Bitesize: Tantrums, massacres and bond market reversals

Julia Giese and Matt Roberts-Sklar.

Government bond yields rose sharply in the UK in October 2016, following increased concerns about ‘hard Brexit’, and in the US since the presidential election in early November 2016. This chart puts these increases into historical perspective: moves in 10-year UK gilts and 10-year US Treasuries were of a similar magnitude to the 2013 US ‘taper tantrum’, the 2015 German ‘bund tantrum’, as well as in the so-called ‘bond massacre’ during the US 1994 tightening cycle.

Cumulative change in 10-year government bond yields

2017_short_giese_roberts-sklar

Source: Bloomberg, Bank and author calculations.

What do we take from this? A few things. First, the increase in yields seen in the US and the UK over past months was not trivial. Second, such bond market reversals are not unpreceded (a point made over a much longer time period by Paul Schmelzing in a previous post). And third, the pace of increase in each of these cases is broadly similar: around 80bps over 50 days. There are also caveats here. We’ve picked the clearest and biggest examples of large and persistent yield increases – possibly giving rise to selection bias. But the similar pattern perhaps indicates something more fundamental about momentum and trading dynamics in bond markets. And while the recent moves were not trivial, yields are still low relative to historic averages.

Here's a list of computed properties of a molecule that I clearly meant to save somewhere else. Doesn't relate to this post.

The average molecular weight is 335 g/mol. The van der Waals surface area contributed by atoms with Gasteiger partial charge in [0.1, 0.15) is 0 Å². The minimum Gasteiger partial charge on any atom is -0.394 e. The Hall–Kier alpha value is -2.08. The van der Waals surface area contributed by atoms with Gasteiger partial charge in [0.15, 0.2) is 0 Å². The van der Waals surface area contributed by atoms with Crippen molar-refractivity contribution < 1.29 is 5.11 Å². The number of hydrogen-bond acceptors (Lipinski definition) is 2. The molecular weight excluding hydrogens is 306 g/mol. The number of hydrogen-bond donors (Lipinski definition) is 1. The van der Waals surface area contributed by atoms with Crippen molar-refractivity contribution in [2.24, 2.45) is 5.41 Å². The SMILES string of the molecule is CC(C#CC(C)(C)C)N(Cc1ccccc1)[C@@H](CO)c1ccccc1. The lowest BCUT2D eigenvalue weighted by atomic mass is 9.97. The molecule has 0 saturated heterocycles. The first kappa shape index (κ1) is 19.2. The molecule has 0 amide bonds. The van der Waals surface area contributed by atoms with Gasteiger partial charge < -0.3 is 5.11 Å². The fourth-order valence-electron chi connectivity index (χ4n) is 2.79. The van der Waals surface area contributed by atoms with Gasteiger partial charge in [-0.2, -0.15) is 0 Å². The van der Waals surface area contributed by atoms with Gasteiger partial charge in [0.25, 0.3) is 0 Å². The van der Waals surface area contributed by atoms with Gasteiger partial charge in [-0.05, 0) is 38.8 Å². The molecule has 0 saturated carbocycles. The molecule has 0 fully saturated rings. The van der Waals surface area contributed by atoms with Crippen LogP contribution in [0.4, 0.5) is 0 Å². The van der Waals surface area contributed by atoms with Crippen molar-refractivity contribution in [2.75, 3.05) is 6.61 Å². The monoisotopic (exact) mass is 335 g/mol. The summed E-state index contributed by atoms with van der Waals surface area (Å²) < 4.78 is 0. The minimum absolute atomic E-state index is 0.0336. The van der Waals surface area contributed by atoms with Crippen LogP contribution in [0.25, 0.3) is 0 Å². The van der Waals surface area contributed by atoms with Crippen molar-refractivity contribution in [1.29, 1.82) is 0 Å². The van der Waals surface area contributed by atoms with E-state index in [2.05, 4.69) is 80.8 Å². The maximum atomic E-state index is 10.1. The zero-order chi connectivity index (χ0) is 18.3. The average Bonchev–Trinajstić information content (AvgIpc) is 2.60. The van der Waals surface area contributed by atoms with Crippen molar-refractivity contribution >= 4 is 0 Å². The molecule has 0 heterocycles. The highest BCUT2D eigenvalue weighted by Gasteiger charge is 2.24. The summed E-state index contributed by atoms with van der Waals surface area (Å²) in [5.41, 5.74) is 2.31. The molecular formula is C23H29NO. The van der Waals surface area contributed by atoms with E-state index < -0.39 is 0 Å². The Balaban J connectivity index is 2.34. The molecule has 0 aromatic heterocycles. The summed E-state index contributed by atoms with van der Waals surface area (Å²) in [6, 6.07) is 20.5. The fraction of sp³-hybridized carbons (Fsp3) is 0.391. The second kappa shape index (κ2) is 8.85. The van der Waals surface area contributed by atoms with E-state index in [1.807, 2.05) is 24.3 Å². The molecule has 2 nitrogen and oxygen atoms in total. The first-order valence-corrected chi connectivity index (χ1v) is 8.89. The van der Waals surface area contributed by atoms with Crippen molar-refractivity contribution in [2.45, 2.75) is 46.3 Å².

Julia Giese and Matt Roberts-Sklar work in the Bank’s Macro Financial Analysis Division.

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2 Comments

Filed under Bitesize, Financial Markets

2 responses to “Bitesize: Tantrums, massacres and bond market reversals

  1. Gregorio Gandini

    That’s right the higher yields are not trivial- they show the market sentiment when facing uncertainty and they should be a warning of what’s to come

  2. Simon Johnson

    Nice graph. Could add JGBs in 2003, I think that would also sit on top of the other 5 curves.